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Free Range: Racing the storm

By Felicia Morgan

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I’d set out for a mellow autumn ride across California with plans to soak up some Southwest sun but found myself hip-deep in grief after just a few hundred miles. Electronic highway signs warned of mudslides and road closures ahead as a nasty wind kicked up a dust storm that swallowed the sun. I could smell the rain coming as I pulled into a truck stop for fuel and decided to seek shelter for the night.

Next morning a dense fog settled over the valley so the Beast and I took it slow along the farm roads until the sun broke through and we eased onto a freeway, which was about the same time a massive traffic jam came into view. Drivers had decided to wait it out instead of taking alternate routes and the freeway had turned into one huge parking lot of semi-trucks idling in an eerie, dingy yellow haze. A doomsday feeling crept over me. I braced myself for an intense ride of splitting the narrowing lanes between cars and trucks for more than a dozen miles before reaching the exit to the detour route. Looking back there was traffic as far into the horizon as the eye could see, sitting dead still. I imagined this as an Armageddon.

Pulling over to talk to the CHP officers, they filled me in on the detour route and shared predicted weather conditions. One guy leaned in close and tapped the fairing, grinning as he announced, “You’re gonna love that ride!” And he was absolutely correct: the canyons were beautiful as were the river, farmlands and incredible mountain range, at least as far as I could tell though my rain-streaked face shield.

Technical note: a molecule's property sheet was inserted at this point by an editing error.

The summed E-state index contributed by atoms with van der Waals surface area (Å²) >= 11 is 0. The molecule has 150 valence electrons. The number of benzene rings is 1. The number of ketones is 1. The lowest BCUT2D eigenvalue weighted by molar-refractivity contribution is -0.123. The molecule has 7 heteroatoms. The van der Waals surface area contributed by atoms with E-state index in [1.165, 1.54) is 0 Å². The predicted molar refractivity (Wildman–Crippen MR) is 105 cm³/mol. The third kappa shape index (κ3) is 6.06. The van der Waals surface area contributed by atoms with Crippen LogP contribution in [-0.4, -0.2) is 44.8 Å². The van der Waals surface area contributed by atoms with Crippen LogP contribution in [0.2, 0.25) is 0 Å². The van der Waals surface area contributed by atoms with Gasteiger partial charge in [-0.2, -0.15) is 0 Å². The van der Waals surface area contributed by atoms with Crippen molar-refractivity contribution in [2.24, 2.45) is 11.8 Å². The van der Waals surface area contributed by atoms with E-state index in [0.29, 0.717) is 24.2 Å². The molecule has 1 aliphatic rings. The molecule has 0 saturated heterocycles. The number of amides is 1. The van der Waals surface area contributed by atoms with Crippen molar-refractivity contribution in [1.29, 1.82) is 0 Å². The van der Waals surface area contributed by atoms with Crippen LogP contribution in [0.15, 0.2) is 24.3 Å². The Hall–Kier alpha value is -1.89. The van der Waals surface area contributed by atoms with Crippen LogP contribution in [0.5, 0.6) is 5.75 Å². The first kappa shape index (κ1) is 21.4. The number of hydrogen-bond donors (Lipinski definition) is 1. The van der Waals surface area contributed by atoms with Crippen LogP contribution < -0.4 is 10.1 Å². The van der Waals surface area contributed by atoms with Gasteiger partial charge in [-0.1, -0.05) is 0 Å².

After another three hours of gliding through twisties, I pulled in for gas at a station that was packed with cars at the beginning of the westbound detour. Panicked drivers swarmed a Highway Patrol officer as he announced that the route I had just taken was now closed due to weather and traffic. He offered alternative routes to the freaked-out cagers. After five straight hours, I was soaked to the bone.

The wind and rain showed no signs of letting up, and leaving my helmet on, I headed inside. A fat line formed across the building so I opted to take a break at the tables arranged against the window, stacking gear as I peeled off layers of wet leather. The scruffy guy scrunched up in the corner nursing a beer in a brown paper bag stared me down, so I nodded an acknowledgment. I was pretty sure I looked like hell. He winked.

“You don’t look like a sportbike girl to me. What you riding? You’re on a Harley, right?” he asked as he took a slug from the bag. We talked motorcycles for a minute, then weather and routes, then back to bikes. He offers that I’m pretty cool and suggests I “take a squat.” The kid said he used to ride, raced actually, but lost a foot in a freak accident. Suddenly his glory days were gone. I sat down to hear the story as he stuck his leg out, pulled up his pant hem, and showed off the prosthetic foot that’s held on with a brace. He mumbles about how one shitty day can make a forever difference in your life while taking another swig from the paper bag.

“Wow, that sucks,” I offer. “No way you can set up a bike so you can still ride? Seems to me there’s lots of innovative ways around that kind of thing.”

He shrugs and talks about money problems. Mostly he talks about disappointments, both his and his parents’ who, apparently, had thought their little prodigy would ride the circuits and make them famous. He scoffs at that statement.

“Yeah, don’t ya love it? I’m the one busting my ass and they thought I would make them famous. How does that even work?” he kills the beer with one last draw and tosses the empty toward the trash can. “I don’t give a shit about bikes anymore. There’s more to life.” He steadies himself before he unloads on me.

“There’s another storm coming; you ain’t gonna get a break. You be careful. I’m sure somebody out there really cares about you. Why, I bet you’re even a grandma. I bet you’re important to somebody, aren’t you? What are you doing riding in this shit anyway? Ya got a death wish? I mean, what? Why are you even out here? Why aren’t you home baking cookies or something?” I say nothing. We stare at each other a good long second before he reaches over and wraps his arms around me. He hugs me hard then shakes his head. “Please, just go back home, lady. Seriously.”

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